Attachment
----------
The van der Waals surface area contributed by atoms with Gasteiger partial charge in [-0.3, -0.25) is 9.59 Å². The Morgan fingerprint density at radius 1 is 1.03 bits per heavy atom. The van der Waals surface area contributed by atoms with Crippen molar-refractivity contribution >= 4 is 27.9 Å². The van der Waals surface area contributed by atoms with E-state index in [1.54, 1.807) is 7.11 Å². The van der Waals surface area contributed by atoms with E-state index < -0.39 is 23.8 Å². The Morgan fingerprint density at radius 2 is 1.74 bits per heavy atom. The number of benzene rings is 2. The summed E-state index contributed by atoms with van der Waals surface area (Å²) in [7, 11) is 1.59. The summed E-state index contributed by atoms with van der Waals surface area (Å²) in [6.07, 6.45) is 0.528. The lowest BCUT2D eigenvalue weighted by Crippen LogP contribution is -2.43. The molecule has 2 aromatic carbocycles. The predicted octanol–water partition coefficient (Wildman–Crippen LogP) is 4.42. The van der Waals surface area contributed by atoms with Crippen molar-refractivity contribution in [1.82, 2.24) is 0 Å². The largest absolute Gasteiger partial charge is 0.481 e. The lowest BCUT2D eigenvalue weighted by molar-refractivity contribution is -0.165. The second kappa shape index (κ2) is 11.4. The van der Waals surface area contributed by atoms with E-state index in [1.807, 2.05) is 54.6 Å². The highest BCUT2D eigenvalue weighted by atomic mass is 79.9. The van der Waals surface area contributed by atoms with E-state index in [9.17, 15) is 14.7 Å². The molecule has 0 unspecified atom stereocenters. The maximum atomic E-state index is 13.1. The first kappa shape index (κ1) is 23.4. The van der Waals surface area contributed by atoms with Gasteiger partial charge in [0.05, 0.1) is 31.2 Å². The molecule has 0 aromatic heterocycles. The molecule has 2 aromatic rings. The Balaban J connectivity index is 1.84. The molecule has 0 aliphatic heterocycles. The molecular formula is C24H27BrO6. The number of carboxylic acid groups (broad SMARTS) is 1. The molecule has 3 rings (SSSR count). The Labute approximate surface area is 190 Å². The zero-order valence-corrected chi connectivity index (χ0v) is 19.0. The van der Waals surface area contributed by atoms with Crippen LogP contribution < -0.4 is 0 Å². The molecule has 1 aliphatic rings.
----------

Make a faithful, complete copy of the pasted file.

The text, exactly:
The van der Waals surface area contributed by atoms with Gasteiger partial charge in [-0.3, -0.25) is 9.59 Å². The Morgan fingerprint density at radius 1 is 1.03 bits per heavy atom. The van der Waals surface area contributed by atoms with Crippen molar-refractivity contribution >= 4 is 27.9 Å². The van der Waals surface area contributed by atoms with E-state index in [1.54, 1.807) is 7.11 Å². The van der Waals surface area contributed by atoms with E-state index < -0.39 is 23.8 Å². The Morgan fingerprint density at radius 2 is 1.74 bits per heavy atom. The number of benzene rings is 2. The summed E-state index contributed by atoms with van der Waals surface area (Å²) in [7, 11) is 1.59. The summed E-state index contributed by atoms with van der Waals surface area (Å²) in [6.07, 6.45) is 0.528. The lowest BCUT2D eigenvalue weighted by Crippen LogP contribution is -2.43. The molecule has 2 aromatic carbocycles. The predicted octanol–water partition coefficient (Wildman–Crippen LogP) is 4.42. The van der Waals surface area contributed by atoms with Crippen molar-refractivity contribution in [1.82, 2.24) is 0 Å². The largest absolute Gasteiger partial charge is 0.481 e. The lowest BCUT2D eigenvalue weighted by molar-refractivity contribution is -0.165. The second kappa shape index (κ2) is 11.4. The van der Waals surface area contributed by atoms with E-state index in [1.807, 2.05) is 54.6 Å². The highest BCUT2D eigenvalue weighted by atomic mass is 79.9. The van der Waals surface area contributed by atoms with E-state index in [9.17, 15) is 14.7 Å². The molecule has 0 unspecified atom stereocenters. The maximum atomic E-state index is 13.1. The first kappa shape index (κ1) is 23.4. The van der Waals surface area contributed by atoms with Gasteiger partial charge in [0.05, 0.1) is 31.2 Å². The molecule has 0 aromatic heterocycles. The molecule has 2 aromatic rings. The Balaban J connectivity index is 1.84. The molecule has 0 aliphatic heterocycles. The molecular formula is C24H27BrO6. The number of carboxylic acid groups (broad SMARTS) is 1. The molecule has 3 rings (SSSR count). The Labute approximate surface area is 190 Å². The zero-order valence-corrected chi connectivity index (χ0v) is 19.0. The van der Waals surface area contributed by atoms with Crippen LogP contribution < -0.4 is 0 Å². The molecule has 1 aliphatic rings.